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Health

Pregnancy changes the brain in more ways than we knew

When Dr. Liz Chrastil was ready to begin in vitro fertilization, she realized that getting pregnant could also serve as a goldmine of data. THE Wall Street Journal chronicles the cognitive neuroscientist’s decision to enroll in a one-woman research study that resulted in groundbreaking insights into how pregnancy affects the brain. Working with neuroscientist Emily Jacobs of the University of California, Santa Barbara, the research involved MRI scanning Chrastil’s brain 26 times throughout her pregnancy, three weeks before conception, approximately every two weeks during portage, and periodic checks for two years. after childbirth. It turns out that the changes in Chrastil’s brain, detailed in a preprint on bioRxiv, were “profound,” writes Jo Craven McGinty in the Newspaper.

  • Shrinks: Gray matter decreased in volume and the cerebral cortex became thinner, leading to a decrease in total brain volume. Gray matter makes up the cortex and influences processes such as emotion, reasoning and language, the story explains.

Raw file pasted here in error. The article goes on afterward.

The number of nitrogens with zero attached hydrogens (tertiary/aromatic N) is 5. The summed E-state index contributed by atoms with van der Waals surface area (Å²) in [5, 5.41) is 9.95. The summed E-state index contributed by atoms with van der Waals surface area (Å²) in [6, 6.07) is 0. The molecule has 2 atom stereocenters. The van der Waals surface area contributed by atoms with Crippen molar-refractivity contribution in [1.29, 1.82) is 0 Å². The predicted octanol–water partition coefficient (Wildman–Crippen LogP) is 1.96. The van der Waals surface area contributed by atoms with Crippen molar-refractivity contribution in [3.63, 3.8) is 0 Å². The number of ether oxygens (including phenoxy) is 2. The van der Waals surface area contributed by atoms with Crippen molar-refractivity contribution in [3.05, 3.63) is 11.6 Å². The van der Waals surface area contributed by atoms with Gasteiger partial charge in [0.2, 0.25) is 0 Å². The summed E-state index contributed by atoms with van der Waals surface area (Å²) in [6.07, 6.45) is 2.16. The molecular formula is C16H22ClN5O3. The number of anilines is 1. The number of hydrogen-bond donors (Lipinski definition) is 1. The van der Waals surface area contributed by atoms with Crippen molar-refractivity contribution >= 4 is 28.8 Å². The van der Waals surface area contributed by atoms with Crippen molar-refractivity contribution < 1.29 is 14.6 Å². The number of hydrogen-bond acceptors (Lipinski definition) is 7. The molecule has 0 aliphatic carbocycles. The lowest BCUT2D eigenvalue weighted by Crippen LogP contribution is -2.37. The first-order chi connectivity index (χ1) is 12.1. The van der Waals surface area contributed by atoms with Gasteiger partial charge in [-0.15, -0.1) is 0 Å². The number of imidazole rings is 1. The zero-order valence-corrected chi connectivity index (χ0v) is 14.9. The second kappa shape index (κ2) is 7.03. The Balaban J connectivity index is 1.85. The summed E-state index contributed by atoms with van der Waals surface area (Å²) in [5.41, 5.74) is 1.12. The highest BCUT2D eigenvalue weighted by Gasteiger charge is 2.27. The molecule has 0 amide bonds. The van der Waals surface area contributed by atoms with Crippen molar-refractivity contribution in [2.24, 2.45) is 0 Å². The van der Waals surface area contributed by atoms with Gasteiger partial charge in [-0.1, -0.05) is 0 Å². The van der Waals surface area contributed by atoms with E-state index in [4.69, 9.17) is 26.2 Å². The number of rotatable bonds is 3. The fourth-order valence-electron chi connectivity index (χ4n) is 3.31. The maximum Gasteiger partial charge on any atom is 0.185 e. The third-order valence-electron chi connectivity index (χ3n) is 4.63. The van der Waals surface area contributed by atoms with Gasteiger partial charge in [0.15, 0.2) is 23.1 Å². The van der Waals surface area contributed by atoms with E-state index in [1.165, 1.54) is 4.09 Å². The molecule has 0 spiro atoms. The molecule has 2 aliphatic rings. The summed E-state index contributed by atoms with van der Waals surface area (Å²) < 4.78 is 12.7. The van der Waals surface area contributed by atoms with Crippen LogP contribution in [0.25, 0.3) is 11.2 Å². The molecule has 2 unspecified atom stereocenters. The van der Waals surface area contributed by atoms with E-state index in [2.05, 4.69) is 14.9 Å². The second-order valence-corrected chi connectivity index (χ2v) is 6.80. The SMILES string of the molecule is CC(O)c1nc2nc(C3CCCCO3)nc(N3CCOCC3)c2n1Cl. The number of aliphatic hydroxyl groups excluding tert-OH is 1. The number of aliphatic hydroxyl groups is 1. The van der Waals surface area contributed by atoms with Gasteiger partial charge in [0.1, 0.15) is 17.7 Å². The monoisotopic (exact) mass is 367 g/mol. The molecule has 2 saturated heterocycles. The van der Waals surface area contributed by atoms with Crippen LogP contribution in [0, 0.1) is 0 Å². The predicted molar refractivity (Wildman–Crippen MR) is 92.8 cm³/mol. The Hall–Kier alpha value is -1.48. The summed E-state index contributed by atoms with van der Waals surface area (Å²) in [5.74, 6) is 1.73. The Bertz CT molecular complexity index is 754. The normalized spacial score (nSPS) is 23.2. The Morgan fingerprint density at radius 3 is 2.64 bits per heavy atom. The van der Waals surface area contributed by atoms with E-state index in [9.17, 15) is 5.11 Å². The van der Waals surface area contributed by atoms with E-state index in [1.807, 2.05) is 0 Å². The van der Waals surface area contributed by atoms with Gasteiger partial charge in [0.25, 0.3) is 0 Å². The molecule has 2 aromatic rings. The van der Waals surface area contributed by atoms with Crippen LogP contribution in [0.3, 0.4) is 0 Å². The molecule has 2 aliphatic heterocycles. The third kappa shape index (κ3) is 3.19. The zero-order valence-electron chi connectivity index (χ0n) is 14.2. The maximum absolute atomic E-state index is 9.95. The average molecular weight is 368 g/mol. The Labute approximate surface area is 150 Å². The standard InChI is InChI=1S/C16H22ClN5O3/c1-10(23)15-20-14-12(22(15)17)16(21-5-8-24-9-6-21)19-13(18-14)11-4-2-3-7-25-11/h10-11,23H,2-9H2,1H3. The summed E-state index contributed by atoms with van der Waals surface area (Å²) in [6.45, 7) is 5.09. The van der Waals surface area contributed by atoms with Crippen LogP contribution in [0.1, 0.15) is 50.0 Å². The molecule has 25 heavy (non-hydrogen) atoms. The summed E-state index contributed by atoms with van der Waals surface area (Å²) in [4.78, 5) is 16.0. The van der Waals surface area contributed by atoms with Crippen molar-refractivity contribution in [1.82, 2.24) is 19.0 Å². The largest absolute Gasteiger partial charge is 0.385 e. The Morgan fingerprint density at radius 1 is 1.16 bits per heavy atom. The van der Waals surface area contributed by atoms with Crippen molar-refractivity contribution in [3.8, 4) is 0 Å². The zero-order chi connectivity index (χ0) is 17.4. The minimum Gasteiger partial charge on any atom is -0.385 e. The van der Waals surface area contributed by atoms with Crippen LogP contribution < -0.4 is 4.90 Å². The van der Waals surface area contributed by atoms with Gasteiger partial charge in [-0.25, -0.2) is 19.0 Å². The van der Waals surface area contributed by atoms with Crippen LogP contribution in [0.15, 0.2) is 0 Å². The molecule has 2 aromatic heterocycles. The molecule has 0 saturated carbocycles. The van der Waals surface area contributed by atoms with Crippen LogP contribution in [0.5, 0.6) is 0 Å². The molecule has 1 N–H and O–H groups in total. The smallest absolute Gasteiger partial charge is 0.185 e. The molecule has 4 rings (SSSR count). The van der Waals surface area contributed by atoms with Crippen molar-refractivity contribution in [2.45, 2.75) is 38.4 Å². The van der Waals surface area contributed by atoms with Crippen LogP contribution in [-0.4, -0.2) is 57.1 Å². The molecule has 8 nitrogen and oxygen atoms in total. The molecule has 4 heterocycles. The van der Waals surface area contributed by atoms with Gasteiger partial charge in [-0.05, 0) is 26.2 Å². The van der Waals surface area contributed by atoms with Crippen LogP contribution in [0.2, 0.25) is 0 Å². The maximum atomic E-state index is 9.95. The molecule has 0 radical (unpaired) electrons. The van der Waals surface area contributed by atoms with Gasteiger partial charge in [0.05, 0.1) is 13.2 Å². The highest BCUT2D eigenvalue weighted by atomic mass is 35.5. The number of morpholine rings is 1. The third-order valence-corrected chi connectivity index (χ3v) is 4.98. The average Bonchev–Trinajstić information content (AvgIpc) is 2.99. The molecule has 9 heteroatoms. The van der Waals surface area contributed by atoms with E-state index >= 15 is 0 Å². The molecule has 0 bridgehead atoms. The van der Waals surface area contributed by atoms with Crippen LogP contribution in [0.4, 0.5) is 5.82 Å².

• But he gets stronger: During this time, the brain’s white matter, which transmits connections between brain cells, became stronger, a phenomenon never before observed.
  • Take away: “These findings are the first to reveal the dramatic changes that occur in a woman’s brain during pregnancy and suggest that the adult brain undergoes significant remodeling throughout life,” writes Craven McGinty. One theory is that the structure of a woman’s brain changes as the mother-to-be bonds with her child.
  • Following: Jacobs hopes to recruit more women to build a database of these changes. “I guess we’ll do this for the next 10 years,” she says.
  • Read the full story.

(Scientists think they know what causes morning sickness.)

News Source : www.newser.com
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